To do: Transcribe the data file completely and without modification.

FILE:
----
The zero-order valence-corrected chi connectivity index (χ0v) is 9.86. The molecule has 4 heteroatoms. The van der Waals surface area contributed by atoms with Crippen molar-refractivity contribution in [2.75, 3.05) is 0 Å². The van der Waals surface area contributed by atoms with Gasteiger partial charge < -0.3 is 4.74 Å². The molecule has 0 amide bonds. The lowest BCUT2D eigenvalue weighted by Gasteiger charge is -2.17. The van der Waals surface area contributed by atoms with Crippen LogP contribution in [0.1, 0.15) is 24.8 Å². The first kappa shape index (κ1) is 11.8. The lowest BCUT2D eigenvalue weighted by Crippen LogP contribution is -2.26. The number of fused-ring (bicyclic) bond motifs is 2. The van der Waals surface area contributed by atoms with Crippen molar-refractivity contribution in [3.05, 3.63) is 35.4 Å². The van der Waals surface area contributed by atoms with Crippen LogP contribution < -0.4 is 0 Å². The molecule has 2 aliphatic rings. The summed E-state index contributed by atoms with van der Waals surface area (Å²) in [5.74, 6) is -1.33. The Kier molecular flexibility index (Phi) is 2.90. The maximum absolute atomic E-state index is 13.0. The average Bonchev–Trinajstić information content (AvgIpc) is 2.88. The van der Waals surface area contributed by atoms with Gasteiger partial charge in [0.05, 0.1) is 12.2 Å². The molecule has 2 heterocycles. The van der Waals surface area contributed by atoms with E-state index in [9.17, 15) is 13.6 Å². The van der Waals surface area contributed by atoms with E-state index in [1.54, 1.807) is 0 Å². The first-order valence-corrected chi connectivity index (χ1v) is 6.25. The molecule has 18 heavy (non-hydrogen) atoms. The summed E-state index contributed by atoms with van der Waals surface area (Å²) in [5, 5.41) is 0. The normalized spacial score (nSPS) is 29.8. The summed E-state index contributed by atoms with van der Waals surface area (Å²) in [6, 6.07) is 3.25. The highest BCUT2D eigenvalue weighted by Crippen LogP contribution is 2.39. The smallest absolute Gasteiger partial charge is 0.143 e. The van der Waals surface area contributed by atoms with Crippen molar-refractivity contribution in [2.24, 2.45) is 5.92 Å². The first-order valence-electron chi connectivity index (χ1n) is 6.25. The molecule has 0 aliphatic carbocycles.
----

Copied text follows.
The zero-order valence-corrected chi connectivity index (χ0v) is 9.86. The molecule has 4 heteroatoms. The van der Waals surface area contributed by atoms with Crippen molar-refractivity contribution in [2.75, 3.05) is 0 Å². The van der Waals surface area contributed by atoms with Gasteiger partial charge < -0.3 is 4.74 Å². The molecule has 0 amide bonds. The lowest BCUT2D eigenvalue weighted by Gasteiger charge is -2.17. The van der Waals surface area contributed by atoms with Crippen LogP contribution in [0.1, 0.15) is 24.8 Å². The first kappa shape index (κ1) is 11.8. The lowest BCUT2D eigenvalue weighted by Crippen LogP contribution is -2.26. The number of fused-ring (bicyclic) bond motifs is 2. The van der Waals surface area contributed by atoms with Crippen molar-refractivity contribution in [3.05, 3.63) is 35.4 Å². The van der Waals surface area contributed by atoms with Crippen LogP contribution < -0.4 is 0 Å². The molecule has 2 aliphatic rings. The summed E-state index contributed by atoms with van der Waals surface area (Å²) in [5.74, 6) is -1.33. The Kier molecular flexibility index (Phi) is 2.90. The maximum absolute atomic E-state index is 13.0. The average Bonchev–Trinajstić information content (AvgIpc) is 2.88. The van der Waals surface area contributed by atoms with Gasteiger partial charge in [0.05, 0.1) is 12.2 Å². The molecule has 2 heterocycles. The van der Waals surface area contributed by atoms with E-state index in [9.17, 15) is 13.6 Å². The van der Waals surface area contributed by atoms with E-state index in [1.54, 1.807) is 0 Å². The first-order valence-corrected chi connectivity index (χ1v) is 6.25. The molecule has 18 heavy (non-hydrogen) atoms. The summed E-state index contributed by atoms with van der Waals surface area (Å²) in [5, 5.41) is 0. The normalized spacial score (nSPS) is 29.8. The summed E-state index contributed by atoms with van der Waals surface area (Å²) in [6, 6.07) is 3.25. The highest BCUT2D eigenvalue weighted by Crippen LogP contribution is 2.39. The smallest absolute Gasteiger partial charge is 0.143 e. The van der Waals surface area contributed by atoms with Crippen molar-refractivity contribution in [2.24, 2.45) is 5.92 Å². The first-order valence-electron chi connectivity index (χ1n) is 6.25. The molecule has 0 aliphatic carbocycles.